Draft Paper – Not to be cited without author’s permission
Appendix 3. Mexico After NAFTA
Mexico, thanks to its ten years of NAFTA, which came on the heels of a previous decade of liberalization under SAPs, is widely considered to be the quintessential example of the impacts of trade liberalization, the “laboratory” if you will. Mexico: Maize and Small Farmers
For Mexico, the signing of NAFTA meant “locking in” trade liberalization in agricultural products (tariff lowering, quota eliminating, etc.) that had begun during the previous decade as conditionality for debt relief under SAPs, and had continued as unilateral liberalization by the Mexican government in preparation for NAFTA.
On the surface it might seem that liberalization has been a resounding success for Mexico. Direct foreign investment rose from US $42 billion to 62 billion in 1994 (under SAPs), and jumped once again to 167 billion by 2000 (under NAFTA). Exports earnings increased similarly, from US $2.9 billion in 1980, to 11 billion in 1994 and 21.8 billion in 2001, though they fell off after that.74 On the other hand, these rather spectacular figures failed to make a dent in poverty, which actually grew over the same time periods. 75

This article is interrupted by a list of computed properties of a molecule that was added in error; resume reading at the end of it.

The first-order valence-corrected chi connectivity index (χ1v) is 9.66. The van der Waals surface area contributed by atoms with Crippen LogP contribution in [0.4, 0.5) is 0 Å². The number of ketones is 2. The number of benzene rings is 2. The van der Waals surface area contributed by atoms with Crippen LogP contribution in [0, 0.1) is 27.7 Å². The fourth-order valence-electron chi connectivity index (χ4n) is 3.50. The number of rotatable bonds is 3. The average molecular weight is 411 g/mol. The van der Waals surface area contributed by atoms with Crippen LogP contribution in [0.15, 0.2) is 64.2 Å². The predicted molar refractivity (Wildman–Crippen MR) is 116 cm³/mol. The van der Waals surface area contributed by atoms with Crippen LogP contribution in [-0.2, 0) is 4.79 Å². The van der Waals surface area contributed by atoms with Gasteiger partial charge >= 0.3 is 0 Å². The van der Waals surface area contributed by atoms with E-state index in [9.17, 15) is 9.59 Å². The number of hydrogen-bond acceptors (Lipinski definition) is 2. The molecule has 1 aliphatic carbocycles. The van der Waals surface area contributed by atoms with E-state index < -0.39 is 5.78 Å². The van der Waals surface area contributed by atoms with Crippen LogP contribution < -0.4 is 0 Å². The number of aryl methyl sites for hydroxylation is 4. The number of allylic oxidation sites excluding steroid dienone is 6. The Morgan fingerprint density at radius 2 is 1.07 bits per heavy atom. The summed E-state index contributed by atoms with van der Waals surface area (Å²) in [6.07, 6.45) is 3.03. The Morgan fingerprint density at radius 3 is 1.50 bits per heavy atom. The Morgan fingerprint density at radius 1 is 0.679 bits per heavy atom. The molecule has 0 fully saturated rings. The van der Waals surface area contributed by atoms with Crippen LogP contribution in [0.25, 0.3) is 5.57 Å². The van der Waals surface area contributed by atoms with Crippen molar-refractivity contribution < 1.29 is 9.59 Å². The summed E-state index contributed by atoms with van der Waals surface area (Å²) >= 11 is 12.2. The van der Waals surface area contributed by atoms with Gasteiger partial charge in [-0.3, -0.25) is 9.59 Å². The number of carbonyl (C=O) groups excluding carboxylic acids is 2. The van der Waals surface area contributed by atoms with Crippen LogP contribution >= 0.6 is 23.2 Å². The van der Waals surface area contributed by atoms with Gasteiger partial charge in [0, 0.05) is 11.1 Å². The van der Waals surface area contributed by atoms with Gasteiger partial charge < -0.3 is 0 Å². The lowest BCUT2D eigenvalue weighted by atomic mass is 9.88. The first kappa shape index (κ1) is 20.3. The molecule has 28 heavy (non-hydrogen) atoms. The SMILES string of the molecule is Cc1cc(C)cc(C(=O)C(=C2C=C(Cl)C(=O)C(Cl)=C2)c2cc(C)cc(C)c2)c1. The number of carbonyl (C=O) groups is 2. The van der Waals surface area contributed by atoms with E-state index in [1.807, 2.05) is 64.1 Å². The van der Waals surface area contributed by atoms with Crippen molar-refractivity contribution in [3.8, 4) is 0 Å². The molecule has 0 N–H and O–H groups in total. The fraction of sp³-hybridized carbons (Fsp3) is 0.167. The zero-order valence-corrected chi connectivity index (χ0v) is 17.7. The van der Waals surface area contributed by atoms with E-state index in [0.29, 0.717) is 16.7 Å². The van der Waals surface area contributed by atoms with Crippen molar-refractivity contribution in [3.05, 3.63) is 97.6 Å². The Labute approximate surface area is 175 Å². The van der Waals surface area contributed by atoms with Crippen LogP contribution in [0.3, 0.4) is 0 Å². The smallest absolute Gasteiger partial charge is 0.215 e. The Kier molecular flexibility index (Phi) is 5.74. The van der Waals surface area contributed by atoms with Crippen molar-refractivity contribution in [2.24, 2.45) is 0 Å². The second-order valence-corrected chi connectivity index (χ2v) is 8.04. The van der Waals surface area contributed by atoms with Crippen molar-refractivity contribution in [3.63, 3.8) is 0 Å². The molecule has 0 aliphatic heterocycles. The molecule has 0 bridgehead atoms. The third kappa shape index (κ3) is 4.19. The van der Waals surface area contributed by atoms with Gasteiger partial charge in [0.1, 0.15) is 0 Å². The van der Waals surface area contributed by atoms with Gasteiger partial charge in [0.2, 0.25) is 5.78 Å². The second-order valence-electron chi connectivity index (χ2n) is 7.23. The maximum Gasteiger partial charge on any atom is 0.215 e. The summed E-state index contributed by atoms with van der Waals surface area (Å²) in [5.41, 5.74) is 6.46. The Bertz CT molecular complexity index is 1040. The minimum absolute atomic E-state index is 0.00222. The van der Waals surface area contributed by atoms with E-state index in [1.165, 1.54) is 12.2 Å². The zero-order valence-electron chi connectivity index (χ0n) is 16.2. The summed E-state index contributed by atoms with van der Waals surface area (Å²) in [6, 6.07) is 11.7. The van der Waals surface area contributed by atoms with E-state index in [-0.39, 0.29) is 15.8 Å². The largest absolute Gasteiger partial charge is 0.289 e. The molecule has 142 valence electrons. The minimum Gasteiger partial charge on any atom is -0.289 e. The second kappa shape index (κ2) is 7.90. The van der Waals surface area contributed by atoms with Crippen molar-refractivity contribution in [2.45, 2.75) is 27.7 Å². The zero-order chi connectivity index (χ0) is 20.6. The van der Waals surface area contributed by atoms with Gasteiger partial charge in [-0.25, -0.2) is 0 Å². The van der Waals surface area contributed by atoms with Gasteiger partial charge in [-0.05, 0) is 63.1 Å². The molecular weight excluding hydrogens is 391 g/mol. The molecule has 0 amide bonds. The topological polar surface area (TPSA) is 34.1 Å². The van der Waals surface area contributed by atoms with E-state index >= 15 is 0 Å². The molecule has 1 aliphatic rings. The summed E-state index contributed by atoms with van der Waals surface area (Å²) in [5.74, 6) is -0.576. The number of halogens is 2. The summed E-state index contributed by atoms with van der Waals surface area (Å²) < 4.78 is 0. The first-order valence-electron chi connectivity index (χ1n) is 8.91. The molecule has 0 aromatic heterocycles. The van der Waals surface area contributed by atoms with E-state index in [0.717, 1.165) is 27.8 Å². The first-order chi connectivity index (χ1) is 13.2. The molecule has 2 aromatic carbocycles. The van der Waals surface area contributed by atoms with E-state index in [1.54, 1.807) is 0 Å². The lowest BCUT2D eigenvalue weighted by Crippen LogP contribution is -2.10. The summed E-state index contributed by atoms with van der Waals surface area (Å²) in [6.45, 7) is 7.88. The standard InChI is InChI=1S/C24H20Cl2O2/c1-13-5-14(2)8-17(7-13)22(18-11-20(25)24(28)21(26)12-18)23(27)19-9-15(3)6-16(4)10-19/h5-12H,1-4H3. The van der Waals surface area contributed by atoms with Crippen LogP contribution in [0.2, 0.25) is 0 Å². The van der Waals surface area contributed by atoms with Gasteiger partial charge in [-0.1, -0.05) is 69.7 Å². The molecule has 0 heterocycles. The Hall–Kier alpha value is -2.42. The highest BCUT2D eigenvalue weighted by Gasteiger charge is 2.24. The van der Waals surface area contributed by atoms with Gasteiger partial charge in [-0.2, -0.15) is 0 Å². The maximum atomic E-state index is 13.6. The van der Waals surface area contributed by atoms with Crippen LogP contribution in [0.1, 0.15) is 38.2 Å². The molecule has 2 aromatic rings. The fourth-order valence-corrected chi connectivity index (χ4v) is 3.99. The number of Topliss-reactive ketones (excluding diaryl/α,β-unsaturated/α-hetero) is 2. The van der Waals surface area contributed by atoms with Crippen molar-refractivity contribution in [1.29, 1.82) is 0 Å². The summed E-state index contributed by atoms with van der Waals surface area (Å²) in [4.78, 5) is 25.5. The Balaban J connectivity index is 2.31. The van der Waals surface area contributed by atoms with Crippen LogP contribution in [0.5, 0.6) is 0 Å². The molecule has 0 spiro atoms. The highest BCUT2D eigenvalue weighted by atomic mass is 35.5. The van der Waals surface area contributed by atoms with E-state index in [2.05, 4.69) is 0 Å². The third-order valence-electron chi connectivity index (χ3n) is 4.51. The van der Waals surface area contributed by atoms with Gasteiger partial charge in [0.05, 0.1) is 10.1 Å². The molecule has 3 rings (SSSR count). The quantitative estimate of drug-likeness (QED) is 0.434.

With regard to agriculture, the process was broad in its reach over policies important to farmers, including reductions in import tariffs and quotas, steep cuts in agricultural
76 subsidies and price supports, the privatization of government sponsored marketing mechanisms, and the disappearance of affordable and accessible credit for peasant and family farmers.
Figure 3. Mexico’s real domestic maize prices. After de Ita, 2003.
While market opening by the U.S. and Canada allowed Mexico to boost its farm exports, the opening of her own markets led to a surge of imports. After NAFTA came into effect in 1994, Mexico’s modest farm trade surplus rapidly became a trade deficit. By 2003, Mexico’s food trade deficit had reached 2.7 billion US dollars.77
Part of the influx of imports was made up of cheap maize from the US. For most of Mexico’s family farmers, indigenous people and peasants, maize is the crop of choice and excellence. This is logical as it has formed the basis of the Mexican diet for millennia, and indeed Mexico is where indigenous people domesticated maize from its wild ancestors some 9,000 years ago. But the influx of US maize made maize cultivation less and less profitable for them.